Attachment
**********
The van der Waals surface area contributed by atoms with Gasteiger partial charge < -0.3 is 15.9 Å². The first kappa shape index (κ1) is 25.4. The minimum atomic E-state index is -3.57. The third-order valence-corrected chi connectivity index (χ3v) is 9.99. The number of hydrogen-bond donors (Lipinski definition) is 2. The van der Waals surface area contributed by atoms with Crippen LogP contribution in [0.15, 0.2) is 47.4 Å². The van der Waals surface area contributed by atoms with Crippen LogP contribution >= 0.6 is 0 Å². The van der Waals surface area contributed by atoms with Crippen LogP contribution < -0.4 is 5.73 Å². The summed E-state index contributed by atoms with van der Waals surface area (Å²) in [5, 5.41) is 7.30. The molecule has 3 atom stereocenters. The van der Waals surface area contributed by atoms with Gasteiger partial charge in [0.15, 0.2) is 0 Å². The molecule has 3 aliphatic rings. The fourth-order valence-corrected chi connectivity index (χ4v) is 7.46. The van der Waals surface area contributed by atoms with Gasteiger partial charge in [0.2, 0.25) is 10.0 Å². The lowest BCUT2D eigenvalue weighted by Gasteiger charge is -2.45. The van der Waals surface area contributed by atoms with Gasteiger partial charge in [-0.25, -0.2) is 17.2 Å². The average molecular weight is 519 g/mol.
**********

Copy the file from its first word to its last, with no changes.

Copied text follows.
The van der Waals surface area contributed by atoms with Gasteiger partial charge < -0.3 is 15.9 Å². The first kappa shape index (κ1) is 25.4. The minimum atomic E-state index is -3.57. The third-order valence-corrected chi connectivity index (χ3v) is 9.99. The number of hydrogen-bond donors (Lipinski definition) is 2. The van der Waals surface area contributed by atoms with Crippen LogP contribution in [0.15, 0.2) is 47.4 Å². The van der Waals surface area contributed by atoms with Crippen LogP contribution >= 0.6 is 0 Å². The van der Waals surface area contributed by atoms with Crippen LogP contribution < -0.4 is 5.73 Å². The summed E-state index contributed by atoms with van der Waals surface area (Å²) in [5, 5.41) is 7.30. The molecule has 3 atom stereocenters. The van der Waals surface area contributed by atoms with Gasteiger partial charge in [0.15, 0.2) is 0 Å². The molecule has 3 aliphatic rings. The fourth-order valence-corrected chi connectivity index (χ4v) is 7.46. The van der Waals surface area contributed by atoms with Gasteiger partial charge in [0.2, 0.25) is 10.0 Å². The lowest BCUT2D eigenvalue weighted by Gasteiger charge is -2.45. The van der Waals surface area contributed by atoms with Gasteiger partial charge in [-0.25, -0.2) is 17.2 Å². The average molecular weight is 519 g/mol.